The Science Behind Harry Potter's Invisibility Cloak

Gunther Uhlmann is a math genius.

The internationally renowned mathematician solves complex scientific problems and has received several honours for his research, including Guggenheim and Sloan Fellowships, and has held post-doctoral positions at Harvard and MIT.

Though when he wants to simplify material for anyone to understand, Uhlmann's children are the experts — he consults them because if they can understand, the rest of the world will, too.

“I try to explain these things to my kids. I find that helps a lot,” he says. That’s exactly what he did in preparation for a talk on the science and mathematics behind Harry Potter’s famous invisibility cloak, a most helpful accessory throughout the book and film series.

Invisibility has always been a subject of human fascination, from the Greek legend of Perseus versus Medusa to the more recent Star TrekThe Invisible ManThe Lord of the Rings and, of course, Harry Potter. Preparing a public talk in partnership with the Banff International Research Station, Uhlmann describes how inverse problems help make invisible objects seem visible and, conversely, how they make visible objects seem invisible.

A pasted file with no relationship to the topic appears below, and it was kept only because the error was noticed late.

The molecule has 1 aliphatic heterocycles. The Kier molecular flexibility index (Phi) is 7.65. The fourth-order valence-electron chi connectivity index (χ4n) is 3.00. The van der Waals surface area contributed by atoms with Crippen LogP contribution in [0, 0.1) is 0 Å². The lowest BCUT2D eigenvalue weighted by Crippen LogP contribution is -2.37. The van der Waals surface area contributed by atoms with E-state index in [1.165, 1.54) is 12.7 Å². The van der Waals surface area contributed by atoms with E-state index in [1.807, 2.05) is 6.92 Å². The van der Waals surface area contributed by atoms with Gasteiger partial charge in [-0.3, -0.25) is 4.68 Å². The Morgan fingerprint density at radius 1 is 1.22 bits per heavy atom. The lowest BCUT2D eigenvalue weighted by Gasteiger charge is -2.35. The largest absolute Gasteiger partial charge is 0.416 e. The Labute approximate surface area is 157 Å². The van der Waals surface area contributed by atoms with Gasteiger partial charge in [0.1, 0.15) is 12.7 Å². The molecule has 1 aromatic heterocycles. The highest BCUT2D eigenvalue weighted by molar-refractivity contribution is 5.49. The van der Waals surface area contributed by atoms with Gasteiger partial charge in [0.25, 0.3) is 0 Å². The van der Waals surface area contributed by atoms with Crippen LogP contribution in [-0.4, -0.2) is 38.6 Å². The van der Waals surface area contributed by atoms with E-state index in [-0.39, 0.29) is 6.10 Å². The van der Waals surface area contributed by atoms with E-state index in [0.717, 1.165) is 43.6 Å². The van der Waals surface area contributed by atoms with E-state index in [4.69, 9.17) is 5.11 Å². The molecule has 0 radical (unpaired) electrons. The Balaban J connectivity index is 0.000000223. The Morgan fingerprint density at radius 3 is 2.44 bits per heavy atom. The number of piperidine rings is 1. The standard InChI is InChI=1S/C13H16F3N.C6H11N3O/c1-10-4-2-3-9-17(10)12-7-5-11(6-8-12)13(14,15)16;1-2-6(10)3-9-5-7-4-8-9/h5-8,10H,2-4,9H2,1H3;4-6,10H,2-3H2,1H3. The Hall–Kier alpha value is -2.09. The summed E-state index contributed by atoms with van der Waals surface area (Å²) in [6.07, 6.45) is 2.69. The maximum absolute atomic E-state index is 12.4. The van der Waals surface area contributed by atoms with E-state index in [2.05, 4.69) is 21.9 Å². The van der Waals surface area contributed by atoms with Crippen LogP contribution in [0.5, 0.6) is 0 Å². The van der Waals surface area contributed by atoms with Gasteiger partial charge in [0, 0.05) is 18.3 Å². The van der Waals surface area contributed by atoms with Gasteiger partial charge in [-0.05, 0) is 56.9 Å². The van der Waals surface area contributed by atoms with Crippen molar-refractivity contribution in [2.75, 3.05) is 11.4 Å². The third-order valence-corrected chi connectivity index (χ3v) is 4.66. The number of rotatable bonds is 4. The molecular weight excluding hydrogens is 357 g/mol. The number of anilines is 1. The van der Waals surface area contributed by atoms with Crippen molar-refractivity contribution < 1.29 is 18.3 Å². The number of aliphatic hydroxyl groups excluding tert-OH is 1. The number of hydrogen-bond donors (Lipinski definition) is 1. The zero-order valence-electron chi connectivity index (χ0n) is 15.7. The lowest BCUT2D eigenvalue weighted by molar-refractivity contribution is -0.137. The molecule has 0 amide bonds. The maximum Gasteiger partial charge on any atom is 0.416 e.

Using the science behind the cloak that famously protected The Boy Who Lived, Uhlmann attempts to debunk the traditional notion of invisibility, and explain the process that deflects light off objects to make them appear invisible to the naked eye. 

“Science is fascinating because things that seem impossible are usually always possible,” he says.

So as the idea of interfacing on phones and computers was an outlandish concept back in the '80s, could we expect to see a real Harry Potter-style invisibility cloak hit the shelves and become a regular commodity any time soon? 

“Anything is possible,” Uhlmann muses. “Wouldn’t everyone like to be invisible, even for just one day?”